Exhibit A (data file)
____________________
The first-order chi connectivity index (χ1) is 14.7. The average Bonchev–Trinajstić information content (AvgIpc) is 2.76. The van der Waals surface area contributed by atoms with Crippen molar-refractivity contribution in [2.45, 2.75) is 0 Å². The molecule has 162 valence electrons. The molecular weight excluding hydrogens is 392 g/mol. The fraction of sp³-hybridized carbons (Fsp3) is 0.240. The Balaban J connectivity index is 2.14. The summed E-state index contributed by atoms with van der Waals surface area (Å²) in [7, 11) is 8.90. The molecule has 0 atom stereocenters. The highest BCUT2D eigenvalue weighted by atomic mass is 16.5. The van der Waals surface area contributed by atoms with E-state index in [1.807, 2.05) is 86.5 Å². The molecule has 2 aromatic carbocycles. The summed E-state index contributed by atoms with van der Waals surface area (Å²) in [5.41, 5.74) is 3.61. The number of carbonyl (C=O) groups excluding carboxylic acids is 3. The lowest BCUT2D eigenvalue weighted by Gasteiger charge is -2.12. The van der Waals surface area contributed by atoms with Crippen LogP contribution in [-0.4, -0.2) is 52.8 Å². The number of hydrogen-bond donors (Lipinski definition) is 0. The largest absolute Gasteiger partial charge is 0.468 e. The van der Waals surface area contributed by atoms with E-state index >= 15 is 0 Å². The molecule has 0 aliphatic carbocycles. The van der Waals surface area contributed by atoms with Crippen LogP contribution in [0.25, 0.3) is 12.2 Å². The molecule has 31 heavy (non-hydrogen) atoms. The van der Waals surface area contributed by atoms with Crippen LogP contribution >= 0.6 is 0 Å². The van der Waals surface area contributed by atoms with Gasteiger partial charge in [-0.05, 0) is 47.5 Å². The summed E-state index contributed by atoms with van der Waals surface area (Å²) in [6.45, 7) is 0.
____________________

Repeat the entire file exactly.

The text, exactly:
The first-order chi connectivity index (χ1) is 14.7. The average Bonchev–Trinajstić information content (AvgIpc) is 2.76. The van der Waals surface area contributed by atoms with Crippen molar-refractivity contribution in [2.45, 2.75) is 0 Å². The molecule has 162 valence electrons. The molecular weight excluding hydrogens is 392 g/mol. The fraction of sp³-hybridized carbons (Fsp3) is 0.240. The Balaban J connectivity index is 2.14. The summed E-state index contributed by atoms with van der Waals surface area (Å²) in [7, 11) is 8.90. The molecule has 0 atom stereocenters. The highest BCUT2D eigenvalue weighted by atomic mass is 16.5. The van der Waals surface area contributed by atoms with E-state index in [1.807, 2.05) is 86.5 Å². The molecule has 2 aromatic carbocycles. The summed E-state index contributed by atoms with van der Waals surface area (Å²) in [5.41, 5.74) is 3.61. The number of carbonyl (C=O) groups excluding carboxylic acids is 3. The lowest BCUT2D eigenvalue weighted by Gasteiger charge is -2.12. The van der Waals surface area contributed by atoms with Crippen LogP contribution in [-0.4, -0.2) is 52.8 Å². The number of hydrogen-bond donors (Lipinski definition) is 0. The largest absolute Gasteiger partial charge is 0.468 e. The van der Waals surface area contributed by atoms with E-state index >= 15 is 0 Å². The molecule has 0 aliphatic carbocycles. The van der Waals surface area contributed by atoms with Crippen LogP contribution in [0.25, 0.3) is 12.2 Å². The molecule has 31 heavy (non-hydrogen) atoms. The van der Waals surface area contributed by atoms with Crippen LogP contribution >= 0.6 is 0 Å². The van der Waals surface area contributed by atoms with Gasteiger partial charge in [-0.05, 0) is 47.5 Å². The summed E-state index contributed by atoms with van der Waals surface area (Å²) in [6.45, 7) is 0.